PLANT CITY — Home, or what they used to call home, is just past the yellow caution tape and "NO TRESPASSING" signs on Sandalwood Drive.
Evan Chrietzberg and Cindy Kersey navigate the sunken terrain that used to be their backyard. They round the corner of the house. Then they stop.
"That used to be our bedroom," Chrietzberg said.
Broken concrete blocks have separated away from the window. In some places, the cracks are nearly 3-feet deep. The carpet inside peeks out. The floor slopes like one in a fun house.
On Jan. 11, a sinkhole stole their home. Farmers a few miles from the white and blue stucco home pumped nearly 1 billion gallons of water a day for two weeks to save strawberries, blueberries and citrus from the freeze.
Chrietzberg and his family were able to move most of their belongings into storage. Now their home is condemned, and they've moved into an apartment. Like hundreds of other Hillsborough County homeowners, they're figuring out what to do next.
"It's really hard to put into words," Chrietzberg said. "As close as I can describe it, it's like someone dying. You get up and go to work in the morning, and then your house is gone and now your whole life is uprooted and changed."
As the Southwest Florida Water Management District grapples over water use during future cold snaps, Hillsborough County officials are working on several measures to help worried homeowners.
Water officials say the watering caused underground water levels to drop, leaving the earth without support.
But because sinkholes are naturally occurring, the water district has said it can provide financial assistance only to homeowners with dry wells that can be traced to certain farmers.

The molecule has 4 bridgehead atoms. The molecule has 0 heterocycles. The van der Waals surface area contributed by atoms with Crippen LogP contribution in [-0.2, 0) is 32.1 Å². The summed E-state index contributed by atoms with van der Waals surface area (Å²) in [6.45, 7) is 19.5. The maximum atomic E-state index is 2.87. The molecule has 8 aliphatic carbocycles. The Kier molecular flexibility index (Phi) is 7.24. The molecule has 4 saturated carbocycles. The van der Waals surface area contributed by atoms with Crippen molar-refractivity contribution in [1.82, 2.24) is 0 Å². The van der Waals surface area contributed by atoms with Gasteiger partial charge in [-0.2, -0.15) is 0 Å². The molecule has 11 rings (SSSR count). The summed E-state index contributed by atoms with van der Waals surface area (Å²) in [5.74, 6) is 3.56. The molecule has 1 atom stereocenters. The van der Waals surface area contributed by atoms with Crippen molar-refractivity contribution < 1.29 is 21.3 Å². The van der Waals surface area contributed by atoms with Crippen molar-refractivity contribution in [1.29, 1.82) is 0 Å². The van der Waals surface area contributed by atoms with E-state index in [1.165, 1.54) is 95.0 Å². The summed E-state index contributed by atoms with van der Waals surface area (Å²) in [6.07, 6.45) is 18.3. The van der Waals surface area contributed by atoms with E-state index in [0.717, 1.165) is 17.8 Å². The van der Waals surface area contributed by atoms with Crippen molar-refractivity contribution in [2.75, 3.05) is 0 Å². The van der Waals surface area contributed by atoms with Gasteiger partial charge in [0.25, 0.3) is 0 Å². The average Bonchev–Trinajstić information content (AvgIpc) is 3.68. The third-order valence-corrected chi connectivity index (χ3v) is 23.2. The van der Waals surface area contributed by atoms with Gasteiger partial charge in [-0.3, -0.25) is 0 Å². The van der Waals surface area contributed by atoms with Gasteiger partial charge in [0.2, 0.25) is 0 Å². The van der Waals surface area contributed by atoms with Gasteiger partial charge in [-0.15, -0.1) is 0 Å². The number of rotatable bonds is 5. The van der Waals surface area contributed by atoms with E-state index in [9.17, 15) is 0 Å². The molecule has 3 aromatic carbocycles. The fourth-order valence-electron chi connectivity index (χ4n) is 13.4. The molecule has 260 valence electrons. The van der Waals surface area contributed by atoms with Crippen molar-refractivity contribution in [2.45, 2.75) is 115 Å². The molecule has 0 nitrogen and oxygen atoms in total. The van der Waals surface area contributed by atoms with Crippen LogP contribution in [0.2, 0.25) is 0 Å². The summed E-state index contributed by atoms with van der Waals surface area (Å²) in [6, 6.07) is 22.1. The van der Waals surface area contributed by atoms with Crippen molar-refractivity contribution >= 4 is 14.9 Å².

Nearly 750 people reported dry or damaged wells after the cold snap.
Chrietzberg's home is one of about 25 with major damage from sinkholes that have been reported in the county.
In all, an estimated 150 single-family dwellings have been affected.
The giant sinkhole eventually swallowed the right side of his house, part of the next-door neighbor's and spread through the back yard and affected two other homes in the Walden Lake East subdivision.
Next door, a white and peach home has cracked in half. Those neighbors had to move, too.
At a recent homeowners association meeting, other neighbors expressed concern about the value of their houses.
"I don't know what they're going to do when there are two vacant lots right in the middle of the subdivision," Chrietzberg said.
And though insurance will help them buy a new house, they will still own this land long after the house is razed.
Hillsborough County Commissioner Al Higginbotham said he believes the county can help.
In the past, after hurricanes and other natural disasters, state legislators have made exceptions for homeowners paying property taxes for damaged homes, he said.
Commissioners have asked Gov. Charlie Crist to declare the region a disaster area in hopes that state and federal agencies might be able to help.
Earlier this week, they directed Property Appraiser Rob Turner to explore the county's alternatives for helping affected residents.
Staff will also monitor any bills in Tallahassee that could lighten tax loads.
For Dover resident Elizabeth Halstead, anything would be better than watching the hole in her front yard get bigger.
On the same day the earth inhaled Chrietzberg's home, Halstead went out to check the mail.
Walking to her mailbox, across the road from a strawberry farm, she noticed the chain link fence hanging.
It looked like there was no ground underneath.
"I thought, 'What in the world?' " she recalled.
She took a few steps closer and saw that the ground had caved in, leaving a 50-foot-wide hole between her property and a vacant lot next door.
The 73-year-old said her insurance company won't cover the repair costs because her home isn't damaged.
The county won't do anything because it's not county property.
"It's going to have to come out of our pockets," she said. "My husband and I are retired. We don't have that kind of money."
She and others with sinkholes have been talking about their legal rights and whether a class-action lawsuit is possible.
Against whom, they don't yet know.
"We're in limbo, unless my house falls in," she said, staring into the hole. "I don't have anything against farmers, but I know this isn't my fault."
Chandra Broadwater can be reached at firstname.lastname@example.org or (813) 661-2454.